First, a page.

As the report’s summary explains:
Bitcoin is changing the way the world thinks about money, and its impact is growing, especially in the United States. The driving force behind Bitcoin’s explosive growth in 2013 was the entry of the Chinese market, while Bitcoin’s subsequent slump in 2014 is largely derived from prohibitive measures issued by China’s central bank. If Chinese authorities continue their crackdown on Bitcoin, the global market and, by extension, the U.S. market, may be severely impacted.
The report examines the history of bitcoin in China, covering the late 2013 boom and the various methods the People’s Bank of China has used to squeeze bitcoin out of the mainstream economy. It also examines the reasons for the massive demand for bitcoin in China, a country with practically no bitcoin merchant infrastructure. While the typical argument for the boom has been that younger Chinese see bitcoin as an easy, inexpensive investment rather than a true alternative currency, the USCC paper challenges that notion.
Citing the view of Professor Tyler Cowen, Holbert C. Harris Chair of economics at George Mason University, the report claims that the Chinese “bitcoin gold rush” might not be “a vote of confidence in Bitcoin, but rather a vote of distrust in the renminbi.” By this logic, many Chinese citizens are deeply concerned about their country’s rapidly slowing economy and have increasing doubts about the government’s ability to manage the financial system. As such, the relatively anonymous, easy to secure bitcoin system provides a workaround for the country’s significant currency controls. Wealth can be stored in bitcoin, where it is not subject to the whims of the government or the banking system.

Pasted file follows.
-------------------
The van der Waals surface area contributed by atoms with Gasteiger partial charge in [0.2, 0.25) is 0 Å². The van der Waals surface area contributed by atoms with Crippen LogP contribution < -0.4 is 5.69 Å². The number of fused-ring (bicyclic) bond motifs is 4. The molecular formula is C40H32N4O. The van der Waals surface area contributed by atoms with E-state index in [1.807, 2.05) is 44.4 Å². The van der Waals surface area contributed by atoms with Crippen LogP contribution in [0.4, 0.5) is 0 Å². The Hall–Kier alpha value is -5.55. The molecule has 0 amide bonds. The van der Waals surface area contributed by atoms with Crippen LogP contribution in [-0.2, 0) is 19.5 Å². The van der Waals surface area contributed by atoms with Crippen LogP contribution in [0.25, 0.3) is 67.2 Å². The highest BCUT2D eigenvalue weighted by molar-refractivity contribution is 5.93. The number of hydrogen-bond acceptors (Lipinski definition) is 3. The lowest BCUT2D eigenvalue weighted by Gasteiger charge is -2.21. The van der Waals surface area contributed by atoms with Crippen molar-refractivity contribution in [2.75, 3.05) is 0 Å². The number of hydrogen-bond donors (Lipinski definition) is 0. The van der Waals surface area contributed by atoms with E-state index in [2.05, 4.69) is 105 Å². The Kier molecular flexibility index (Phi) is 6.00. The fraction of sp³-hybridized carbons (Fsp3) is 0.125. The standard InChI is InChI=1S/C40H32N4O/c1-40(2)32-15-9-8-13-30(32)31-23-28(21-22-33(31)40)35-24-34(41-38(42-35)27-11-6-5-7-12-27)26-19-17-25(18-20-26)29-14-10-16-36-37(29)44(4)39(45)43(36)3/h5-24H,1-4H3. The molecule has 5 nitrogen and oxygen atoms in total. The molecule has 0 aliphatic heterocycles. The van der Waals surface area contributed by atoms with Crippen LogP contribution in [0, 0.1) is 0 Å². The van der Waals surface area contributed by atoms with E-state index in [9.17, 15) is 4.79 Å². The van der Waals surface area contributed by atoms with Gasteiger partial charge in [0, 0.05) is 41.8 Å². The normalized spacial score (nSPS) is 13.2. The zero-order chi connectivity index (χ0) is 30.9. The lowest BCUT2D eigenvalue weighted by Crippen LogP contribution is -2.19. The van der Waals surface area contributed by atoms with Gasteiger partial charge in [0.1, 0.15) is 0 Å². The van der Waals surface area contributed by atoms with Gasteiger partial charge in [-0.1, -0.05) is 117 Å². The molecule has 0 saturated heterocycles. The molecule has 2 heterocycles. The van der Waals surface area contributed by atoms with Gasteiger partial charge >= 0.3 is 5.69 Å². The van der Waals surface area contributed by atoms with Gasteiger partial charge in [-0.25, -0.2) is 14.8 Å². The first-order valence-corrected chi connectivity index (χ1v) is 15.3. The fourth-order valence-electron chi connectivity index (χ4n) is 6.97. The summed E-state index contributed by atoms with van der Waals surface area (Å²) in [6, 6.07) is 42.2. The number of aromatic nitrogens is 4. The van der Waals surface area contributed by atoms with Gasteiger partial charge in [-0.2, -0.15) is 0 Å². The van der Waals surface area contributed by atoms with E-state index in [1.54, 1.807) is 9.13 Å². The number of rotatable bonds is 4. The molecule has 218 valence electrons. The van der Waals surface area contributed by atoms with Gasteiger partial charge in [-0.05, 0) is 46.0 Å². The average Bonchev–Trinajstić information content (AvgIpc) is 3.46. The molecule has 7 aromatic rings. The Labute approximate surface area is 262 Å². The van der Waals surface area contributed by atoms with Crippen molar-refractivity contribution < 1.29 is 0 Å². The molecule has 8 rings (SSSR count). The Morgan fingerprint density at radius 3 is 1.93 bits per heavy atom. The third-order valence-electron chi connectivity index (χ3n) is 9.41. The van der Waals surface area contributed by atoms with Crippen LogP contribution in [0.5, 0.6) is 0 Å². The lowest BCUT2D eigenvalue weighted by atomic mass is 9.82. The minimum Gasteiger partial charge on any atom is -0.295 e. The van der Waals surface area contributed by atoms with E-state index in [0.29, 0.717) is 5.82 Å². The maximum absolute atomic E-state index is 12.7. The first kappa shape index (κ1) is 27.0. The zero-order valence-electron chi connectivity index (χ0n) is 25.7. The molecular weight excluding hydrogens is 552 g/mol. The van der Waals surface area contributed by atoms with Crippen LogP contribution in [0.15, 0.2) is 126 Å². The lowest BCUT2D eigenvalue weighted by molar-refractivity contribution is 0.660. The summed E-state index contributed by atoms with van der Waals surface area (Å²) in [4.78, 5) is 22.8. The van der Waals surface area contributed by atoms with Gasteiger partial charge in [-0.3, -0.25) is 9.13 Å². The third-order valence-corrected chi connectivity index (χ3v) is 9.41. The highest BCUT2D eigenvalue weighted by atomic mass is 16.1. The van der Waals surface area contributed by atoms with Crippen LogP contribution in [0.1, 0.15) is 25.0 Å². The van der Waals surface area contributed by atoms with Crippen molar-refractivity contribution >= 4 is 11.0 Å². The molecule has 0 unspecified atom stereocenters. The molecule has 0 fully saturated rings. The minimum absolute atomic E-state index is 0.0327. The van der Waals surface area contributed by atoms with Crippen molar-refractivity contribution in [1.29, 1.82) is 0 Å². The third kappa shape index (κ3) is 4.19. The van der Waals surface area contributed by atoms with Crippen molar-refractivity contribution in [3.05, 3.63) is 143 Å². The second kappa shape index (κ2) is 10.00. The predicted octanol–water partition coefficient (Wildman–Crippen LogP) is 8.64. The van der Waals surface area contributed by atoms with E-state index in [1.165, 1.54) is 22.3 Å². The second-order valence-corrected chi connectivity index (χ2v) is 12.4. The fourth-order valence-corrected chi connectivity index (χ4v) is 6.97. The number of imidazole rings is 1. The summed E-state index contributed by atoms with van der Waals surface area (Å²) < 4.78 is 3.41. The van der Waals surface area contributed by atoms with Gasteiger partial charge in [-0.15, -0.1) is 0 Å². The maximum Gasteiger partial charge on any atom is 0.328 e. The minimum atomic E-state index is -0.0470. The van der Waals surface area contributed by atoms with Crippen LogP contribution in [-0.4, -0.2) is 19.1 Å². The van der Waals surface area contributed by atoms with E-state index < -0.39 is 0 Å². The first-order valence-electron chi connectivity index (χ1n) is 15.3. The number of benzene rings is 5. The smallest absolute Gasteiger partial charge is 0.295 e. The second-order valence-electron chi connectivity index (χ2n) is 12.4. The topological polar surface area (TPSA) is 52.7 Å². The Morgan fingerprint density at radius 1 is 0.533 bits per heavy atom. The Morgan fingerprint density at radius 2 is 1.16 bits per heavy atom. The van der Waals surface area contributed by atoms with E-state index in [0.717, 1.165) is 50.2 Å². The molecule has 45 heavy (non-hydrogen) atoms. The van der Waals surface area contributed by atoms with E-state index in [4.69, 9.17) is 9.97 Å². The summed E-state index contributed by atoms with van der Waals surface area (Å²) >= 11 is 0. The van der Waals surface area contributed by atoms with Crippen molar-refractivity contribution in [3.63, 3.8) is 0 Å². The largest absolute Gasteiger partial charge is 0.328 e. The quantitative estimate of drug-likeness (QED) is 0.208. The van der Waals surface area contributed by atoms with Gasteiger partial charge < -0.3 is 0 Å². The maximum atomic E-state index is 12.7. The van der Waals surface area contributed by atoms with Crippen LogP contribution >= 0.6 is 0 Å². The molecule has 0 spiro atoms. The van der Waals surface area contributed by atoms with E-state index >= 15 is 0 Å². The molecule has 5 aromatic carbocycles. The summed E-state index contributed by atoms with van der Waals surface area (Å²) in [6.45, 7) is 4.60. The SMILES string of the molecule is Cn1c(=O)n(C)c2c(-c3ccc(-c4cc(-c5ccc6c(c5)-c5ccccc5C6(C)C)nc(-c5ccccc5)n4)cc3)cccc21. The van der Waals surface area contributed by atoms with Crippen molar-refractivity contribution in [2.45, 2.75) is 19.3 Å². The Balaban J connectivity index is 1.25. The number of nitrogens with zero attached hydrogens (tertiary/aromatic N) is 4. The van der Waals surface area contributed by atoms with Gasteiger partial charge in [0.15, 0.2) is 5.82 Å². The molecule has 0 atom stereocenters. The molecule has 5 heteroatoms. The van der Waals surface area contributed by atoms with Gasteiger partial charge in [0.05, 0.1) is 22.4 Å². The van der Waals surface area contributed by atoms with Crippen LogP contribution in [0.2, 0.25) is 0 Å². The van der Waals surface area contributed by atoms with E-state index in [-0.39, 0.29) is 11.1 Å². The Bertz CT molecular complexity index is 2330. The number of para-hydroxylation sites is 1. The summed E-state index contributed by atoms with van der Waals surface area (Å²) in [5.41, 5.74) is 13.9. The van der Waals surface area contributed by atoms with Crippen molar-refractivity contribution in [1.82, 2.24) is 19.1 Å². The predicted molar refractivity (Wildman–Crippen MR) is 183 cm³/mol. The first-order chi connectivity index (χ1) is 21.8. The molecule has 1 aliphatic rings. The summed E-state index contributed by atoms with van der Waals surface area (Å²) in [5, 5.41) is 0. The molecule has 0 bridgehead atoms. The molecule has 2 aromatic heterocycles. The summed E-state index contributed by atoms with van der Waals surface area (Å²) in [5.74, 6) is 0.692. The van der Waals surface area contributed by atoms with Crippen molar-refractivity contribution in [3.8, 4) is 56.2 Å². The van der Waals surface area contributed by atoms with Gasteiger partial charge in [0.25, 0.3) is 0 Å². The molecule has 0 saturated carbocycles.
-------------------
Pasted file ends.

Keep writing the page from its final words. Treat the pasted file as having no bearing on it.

There are many, many interesting insights in the report, including some important indications of the growing role of the U.S. bitcoin industry in the global market. Rather than being seen as a threat to the U.S. banking system, the report hints that U.S. bitcoin businesses are increasingly important players in international trade. As such, U.S. trade policy may eventually tilt towards protection of these domestic interests.